House of Representatives Speech- Appropriation Bill (No. 1) 2014-2015

I want to address some questions to the Minister for Justice about section 18C, but first I want to mention the comments that have just been made by the member for Higgins and responded to by the minister in relation to the Secure Schools Program. What was missing from the minister's answer and, indeed, what was missing from what was said by the member for Higgins was any acknowledgement—and one was due—about the fact that there is bipartisan support for the Secure Schools Program and that there was $20 million in the 2008 budget for three years for the Secure Schools Program to fund security works not just in Jewish schools but in schools at risk from racially and religiously motivated violence, which we deplore, not just in Melbourne but throughout Australia. And there was a further $15 million in the 2011 budget over three years, which I had assumed had bipartisan support.

  I want to address some questions to the Minister for Justice about section 18C, but first I want to mention the comments that have just been made by the member for Higgins and responded to by the minister in relation to the Secure Schools Program. What was missing from the minister's answer and, indeed, what was missing from what was said by the member for Higgins was any acknowledgement—and one was due—about the fact that there is bipartisan support for the Secure Schools Program and that there was $20 million in the 2008 budget for three years for the Secure Schools Program to fund security works not just in Jewish schools but in schools at risk from racially and religiously motivated violence, which we deplore, not just in Melbourne but throughout Australia. And there was a further $15 million in the 2011 budget over three years, which I had assumed had bipartisan support. The Minister for Justice in talking now is forgetting that for the last six years, supported by our Labor government, there have been works performed at Jewish schools throughout the country and, I might add, at some Muslim schools and, in one case, in a government school in south-west Sydney where security was needed to be enhanced because of religiously or racially motivated violence. Of course, both parties went to the last election very directly supporting an extension of the Secure Schools Program and both parties at the last election supported not just an extension of funding for the Secure Schools Program for capital works but also an extension of funding to cover some recurrent funding for security guards in Jewish schools. I am very pleased to see the program continuing and I would have thought that the minister or perhaps the member for Higgins might have found it in themselves to acknowledge the work done by the Labor government over both of the last terms.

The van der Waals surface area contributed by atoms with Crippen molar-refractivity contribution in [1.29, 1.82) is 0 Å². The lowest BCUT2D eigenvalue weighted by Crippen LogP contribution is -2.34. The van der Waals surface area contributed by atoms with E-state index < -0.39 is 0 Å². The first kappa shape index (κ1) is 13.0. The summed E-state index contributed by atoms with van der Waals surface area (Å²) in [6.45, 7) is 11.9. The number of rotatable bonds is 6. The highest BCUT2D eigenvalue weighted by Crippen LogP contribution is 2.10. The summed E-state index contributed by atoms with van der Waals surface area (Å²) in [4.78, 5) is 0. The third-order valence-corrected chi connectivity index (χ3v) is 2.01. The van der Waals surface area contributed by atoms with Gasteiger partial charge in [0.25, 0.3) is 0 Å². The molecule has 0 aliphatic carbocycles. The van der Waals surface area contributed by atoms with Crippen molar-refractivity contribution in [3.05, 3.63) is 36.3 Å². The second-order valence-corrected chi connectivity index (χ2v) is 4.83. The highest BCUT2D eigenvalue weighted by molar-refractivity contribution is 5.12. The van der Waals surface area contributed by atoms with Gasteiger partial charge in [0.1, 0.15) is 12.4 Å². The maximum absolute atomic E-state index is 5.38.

But I wanted to raise with the minister the appalling conduct of both the Attorney-General and the government in general over its proposed repeal of section 18C of the Racial Discrimination Act.

It is a pity that they have not been able to do anything about the Attorney-General, who thinks it is appropriate to stand up in the Australian Senate and say things like, 'People do have a right to be bigots, you know.'

I wanted particularly to refer to a letter by Moshe Gutnik, the President of the Organisation of Rabbis of Australasia; Yehoram Ulman, the President of the Rabbinical Council of New South Wales; and Meir Shlomo of the Rabbinical Council of Victoria, who thought it was necessary to write to The Australian newspaper last month, pointing out that Tim Wilson, the Human Rights Commissioner appointed by this government, was completely wrong when he suggested that there was any support from any rabbinical organisation in this country for the changes proposed to be made by this government to section 18C. They reminded the people of Australia—and I remind the people of Australia and every member of this parliament—that last month was the month in which Jewish people and others around the world marked Holocaust Remembrance Day. They ended their letter with these words:

None of us dares forget, and Wilson and the government would do well to remember that racist words have evil consequences.

What we are seeing from this government is a gutting of the provisions of the Racial Discrimination Act, a removal of the protections that have served Australia well for almost 20 years and its replacement, it would seem, with something that it is now absolutely clear would permit, among other things, all kinds of vile, racist abuse in public and, in particular, Holocaust denial to occur. This government should be ashamed of itself for its conduct in proposing a gutting of these provisions of the Racial Discrimination Act, and the member for Higgins and the Minister for Justice need to be reflecting when they are so quick to say that they condemn anti-Semitism and that they want to do what they can to protect the Jewish schools in the electorate of the member for Higgins, because the two things go together.

I have a couple of questions for the Minister for Justice: when is the government going to make public the 5,700 submissions that it has received, and when is the government going to announce what it is going to do, which should be to drop its proposal on the Racial Discrimination Act?